|Smith works out to preset playlists that add up to one hour of music. We’ve compiled some of his favorite songs and artists for a playlist that you can use to work out, too. It clocks in at a little more than 28 minutes.|
|Lady Gaga: “Bad Romance” |
Cher and Christina Aguilera: “Express,” Burlesque soundtrack
Glee cast: “We Are Young” (fun. cover)
Christina Aguilera: “Lift Me Up,” Hope for Haiti Now
Glee cast: “Animal” (Neon Trees cover)
Kings of Leon: “Use Somebody,” Only by the Night
Glee cast: “Vogue” (Madonna cover, by fellow Chicagoan Jane Lynch!)
That’s great! How do you stay motivated?
I think you have to constantly look for that happy place. My friend is an attorney who’s very astute about his own health. He gave me an iPod of music, hour-long mixes. If I finished a mix, I knew I had done enough [exercise].
Music is such a great way to keep you occupied. I have to have music and I have to have pretty, OK? I love running here [in Washington, D.C.] and on the Mall, because I love seeing all the beautiful buildings. In fact, I first started running here, from the restaurant to the Lincoln Memorial [a little more than 2 miles].
Once you lose a great deal of weight, and you go from size 52 pants to size 36, you say, “Wow!” You have to buy all new clothes. I always have a pair of running shoes on, and usually a pair of running shorts under my jeans [so I can exercise when I can find the time].
You’re around food every day, like the chicken and waffles here at Art and Soul. How do you make sure you eat properly and stay focused on the mission?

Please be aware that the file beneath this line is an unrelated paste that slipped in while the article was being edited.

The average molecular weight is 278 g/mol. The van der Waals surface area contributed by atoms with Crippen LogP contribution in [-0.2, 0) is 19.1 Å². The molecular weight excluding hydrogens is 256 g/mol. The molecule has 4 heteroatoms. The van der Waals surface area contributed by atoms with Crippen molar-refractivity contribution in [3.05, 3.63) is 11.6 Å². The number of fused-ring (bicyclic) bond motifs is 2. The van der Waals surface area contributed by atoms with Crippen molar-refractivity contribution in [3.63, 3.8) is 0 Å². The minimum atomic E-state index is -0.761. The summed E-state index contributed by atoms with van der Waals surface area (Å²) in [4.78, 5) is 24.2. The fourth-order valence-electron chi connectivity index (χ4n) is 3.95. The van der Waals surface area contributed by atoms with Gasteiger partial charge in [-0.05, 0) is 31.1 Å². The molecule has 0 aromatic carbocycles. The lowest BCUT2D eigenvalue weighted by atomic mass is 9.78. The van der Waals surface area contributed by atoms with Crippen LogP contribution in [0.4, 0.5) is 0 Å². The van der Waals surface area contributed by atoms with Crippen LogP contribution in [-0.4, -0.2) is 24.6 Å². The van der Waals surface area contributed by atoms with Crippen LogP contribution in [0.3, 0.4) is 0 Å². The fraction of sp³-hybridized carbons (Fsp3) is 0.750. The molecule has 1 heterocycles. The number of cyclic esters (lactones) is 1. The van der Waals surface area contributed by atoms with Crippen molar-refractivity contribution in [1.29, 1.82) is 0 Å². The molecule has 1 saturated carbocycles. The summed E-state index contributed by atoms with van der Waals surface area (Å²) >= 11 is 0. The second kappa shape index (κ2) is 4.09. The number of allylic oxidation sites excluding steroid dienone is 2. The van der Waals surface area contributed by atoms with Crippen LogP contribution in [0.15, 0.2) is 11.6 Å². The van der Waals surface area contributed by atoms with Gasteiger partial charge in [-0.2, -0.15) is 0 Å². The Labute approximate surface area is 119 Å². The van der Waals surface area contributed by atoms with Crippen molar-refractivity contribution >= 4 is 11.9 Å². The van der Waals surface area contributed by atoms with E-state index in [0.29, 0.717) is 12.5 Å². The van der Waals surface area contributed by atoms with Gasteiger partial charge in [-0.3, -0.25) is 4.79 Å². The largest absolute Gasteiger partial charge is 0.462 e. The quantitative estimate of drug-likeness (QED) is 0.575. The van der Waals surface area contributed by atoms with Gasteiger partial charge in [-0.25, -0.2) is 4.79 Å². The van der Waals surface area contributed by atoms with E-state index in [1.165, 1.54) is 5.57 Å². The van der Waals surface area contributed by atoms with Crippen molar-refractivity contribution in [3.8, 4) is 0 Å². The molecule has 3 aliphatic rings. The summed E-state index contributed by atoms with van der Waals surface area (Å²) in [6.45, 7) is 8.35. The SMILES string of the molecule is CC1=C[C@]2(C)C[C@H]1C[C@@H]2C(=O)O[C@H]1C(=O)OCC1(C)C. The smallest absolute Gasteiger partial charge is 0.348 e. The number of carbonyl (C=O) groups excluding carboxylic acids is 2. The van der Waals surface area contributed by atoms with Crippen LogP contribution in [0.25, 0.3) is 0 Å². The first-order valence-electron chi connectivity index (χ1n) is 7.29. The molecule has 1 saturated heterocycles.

First of all, I’ve had more chicken and waffles than anybody on earth! I’ve eaten a lot of great stuff. It doesn’t interest me anymore. If I have my breakfast, I’m cool about it.
I’ll tell you something: I had a cookie yesterday. But I’m going to be completely transparent about it. If you do go to that place, just make sure you go walk around a little more, you go exercise. It’s all about portion.
For me, I do not skip meals and just have my breakfast. And I force myself to sleep, because if you don’t sleep, you’ll gain weight. Last night, I was in bed by 9.
You’re very open about your diagnosis and your pursuit of good health. What inspired you to come forward about it?
You know, once I lost the weight, Oprah called me. She said, “We’re doing a show on diabetes type 2. We’d like you to come on and be our poster boy, and talk about how, by losing the weight, you’ve reversed the symptoms.” We shot the show. My parents were really excited about it, and my poor father passed away during the [taping of the] show. I went, of course, to be with my mother. I said, “Mother, I think it was diabetes.” And you know, the caregiver always feels like they’ve done something wrong. But a person can have it and not come to terms with it, in terms of their diet or exercise or taking their medications, because [diabetes] just destroys your organs. She didn’t want to believe it until she saw the show. After seeing the show, she was convinced; she agreed with me.
And so you continue on the good-health message today.
People want to know. People respond to public figures being open with challenges. It makes them human. The great people I’ve worked with, I mean, Oprah—what hasn’t she been open with? I’m 52 years old, looking at my life, and thinking, “What can I do that will further help, inspire, and benefit?” If I can be open about diabetes and being gay, and preservation of Southern food and heritage, I’m going to keep doing what I do and loving it.
So what’s next for you?
I’m writing a book, my memoirs about dealing with [diabetes]. Everybody says, “Do a diet book!” I personally felt my memoirs of life as a chef, and my weight and my dealing with it, were much more real than just, “OK, just eat this, this, this.” I was talking to [Lady] Gaga’s mama. She said to me, “When Stefani writes a song, she does not write with the intention that she wants a hit. She just wants a great song.” It’s all about the intention. I think, as an artist, you want to create something or, as a chef, you want to make something that people are going to embrace.